How the Charges are Determined on a Tiered Rate Structure
Think back to the interchange fee schedule that you had glanced over earlier in this article. If you recall, there were far more than three, six or even twenty different rate categories - and Visa's interchange schedule represents only a portion of all interchange categories. You may be wondering how all of those different interchange rates and fees get packed into as little as three different rate categories or buckets.
Individual merchant service providers (acquirers) maintain a qualification matrix that dictates which rate bucket the various interchange categories will qualify to. This makes it impossible to accurately compare rates and fees from different providers unless you know how each provider will be qualifying the various interchange categories. It's often the case that a business gets multiple merchant account quotes with nearly identical rates and fees and one of the accounts costs hundreds of dollars less than the others each month.
If you have a lot of mid and non qualified surcharges each month, it's time to call your merchant service provider and ask them to rearrange your buckets, or add more tiers to your account so that you transactions qualify to the lowest tier possible. Or better yet, switch to an interchange plus or flat rate credit card processing pricing model and save yourself substantially each month in processing charges.
Merchant accounts that operate on an interchange plus pricing structure may sound more intimidating, but they're actually much more transparent and less expensive than tiered accounts. On an interchange plus pricing structure, the merchant pays the exact interchange fee in addition to a flat markup to their merchant service provider. This eliminates inconsistent buckets and overpaying for inflated tiers.
Unlike tiered accounts that can have several different rate categories, interchange plus accounts only have two rates - the interchange markup percentage and a transaction fee.
For example, a business with an interchange plus merchant account with a rate of 0.35% and an authorization fee of $0.15 would pay the wholesale processing rate for every transaction plus 0.35% and $0.15 per transaction. The percentage part of interchange plus pricing is referred to as basis points. A basis point is equal to 1/100th of a percent.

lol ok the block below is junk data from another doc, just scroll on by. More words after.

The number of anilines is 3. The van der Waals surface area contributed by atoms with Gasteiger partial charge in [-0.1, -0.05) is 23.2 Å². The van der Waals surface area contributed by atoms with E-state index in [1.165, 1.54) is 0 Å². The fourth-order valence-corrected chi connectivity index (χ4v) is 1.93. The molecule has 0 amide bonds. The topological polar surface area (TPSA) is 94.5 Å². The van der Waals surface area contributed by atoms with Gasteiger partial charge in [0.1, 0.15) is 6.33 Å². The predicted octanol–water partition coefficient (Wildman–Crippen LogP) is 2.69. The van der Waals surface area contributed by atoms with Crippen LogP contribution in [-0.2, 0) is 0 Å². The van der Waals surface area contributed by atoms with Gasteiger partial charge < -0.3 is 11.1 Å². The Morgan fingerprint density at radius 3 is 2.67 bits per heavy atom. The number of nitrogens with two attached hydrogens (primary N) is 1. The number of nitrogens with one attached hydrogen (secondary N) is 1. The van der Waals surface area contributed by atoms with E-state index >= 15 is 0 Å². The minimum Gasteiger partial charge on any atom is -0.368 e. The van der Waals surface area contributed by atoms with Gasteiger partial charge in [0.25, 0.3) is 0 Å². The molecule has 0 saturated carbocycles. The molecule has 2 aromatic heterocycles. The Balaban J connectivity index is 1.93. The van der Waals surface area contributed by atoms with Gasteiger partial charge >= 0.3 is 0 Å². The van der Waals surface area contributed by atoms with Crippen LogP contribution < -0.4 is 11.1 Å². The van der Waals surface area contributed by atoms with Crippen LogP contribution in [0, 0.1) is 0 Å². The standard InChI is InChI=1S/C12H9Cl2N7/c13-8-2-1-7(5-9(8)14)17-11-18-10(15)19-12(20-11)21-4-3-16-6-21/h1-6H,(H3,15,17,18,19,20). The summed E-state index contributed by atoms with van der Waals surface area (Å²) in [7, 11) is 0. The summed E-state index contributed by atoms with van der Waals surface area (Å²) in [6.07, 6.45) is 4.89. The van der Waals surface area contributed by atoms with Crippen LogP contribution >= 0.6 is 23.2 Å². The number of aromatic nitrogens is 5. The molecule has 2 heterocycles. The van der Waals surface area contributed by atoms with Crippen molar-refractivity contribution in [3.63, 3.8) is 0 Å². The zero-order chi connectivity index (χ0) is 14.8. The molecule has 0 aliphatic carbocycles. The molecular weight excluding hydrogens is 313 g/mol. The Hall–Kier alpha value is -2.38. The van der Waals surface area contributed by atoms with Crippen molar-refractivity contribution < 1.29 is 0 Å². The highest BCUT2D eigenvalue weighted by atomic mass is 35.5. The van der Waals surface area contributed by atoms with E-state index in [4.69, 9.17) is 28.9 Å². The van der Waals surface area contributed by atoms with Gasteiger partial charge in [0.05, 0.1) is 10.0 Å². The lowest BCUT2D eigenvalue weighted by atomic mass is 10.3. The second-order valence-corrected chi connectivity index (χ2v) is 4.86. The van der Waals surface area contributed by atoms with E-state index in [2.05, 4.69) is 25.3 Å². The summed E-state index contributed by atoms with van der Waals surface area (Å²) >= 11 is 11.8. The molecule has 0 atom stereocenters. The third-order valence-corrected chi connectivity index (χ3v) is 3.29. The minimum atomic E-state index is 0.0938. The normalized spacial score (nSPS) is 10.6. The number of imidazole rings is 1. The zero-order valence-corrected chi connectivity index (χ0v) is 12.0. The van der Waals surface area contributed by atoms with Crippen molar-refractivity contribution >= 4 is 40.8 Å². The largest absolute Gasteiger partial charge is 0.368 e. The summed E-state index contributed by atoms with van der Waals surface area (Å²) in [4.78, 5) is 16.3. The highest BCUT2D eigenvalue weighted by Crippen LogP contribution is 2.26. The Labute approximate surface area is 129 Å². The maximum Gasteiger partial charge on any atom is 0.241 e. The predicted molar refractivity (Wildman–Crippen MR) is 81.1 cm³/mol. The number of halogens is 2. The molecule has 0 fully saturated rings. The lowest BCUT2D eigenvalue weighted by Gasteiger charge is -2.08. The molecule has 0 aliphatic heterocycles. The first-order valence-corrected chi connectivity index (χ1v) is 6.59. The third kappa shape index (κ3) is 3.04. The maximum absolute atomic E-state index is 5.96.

Until recently interchange plus pricing was only available to businesses that processed high volumes of credit card sales each month - usually $25,000 or more. Increased competition in the industry has begun to make interchange pricing available to low volume and even new businesses. Web sites like CardFellow offer nothing but interchange plus and flat rate pricing quotes - even to new businesses with no prior processing history.
We've received a number of emails from industry professionals questioning why we often portray interchange plus as the best pricing model when tiered, enhanced recover reduced (ERR) and other pricing models can be just as cost effective.
First of all, it's not specifically interchange plus that we're saying is the best pricing model. More accurately, we're promoting pricing models that pass interchange directly to merchants in one form or another, opposed to models that generalize categories or act upon them in the background.
While it's true that other pricing models can be just as cost-effective as interchange plus, much of the value of this pricing model comes from the pass through of interchange that results in a consistent, easily deciphered markup. The direct pass through of interchange makes for clear, consistent pricing across all categories.
Therefore, clarity combined with the potential to be the most inexpensive model is why interchange plus is promoted in much of the content on this site.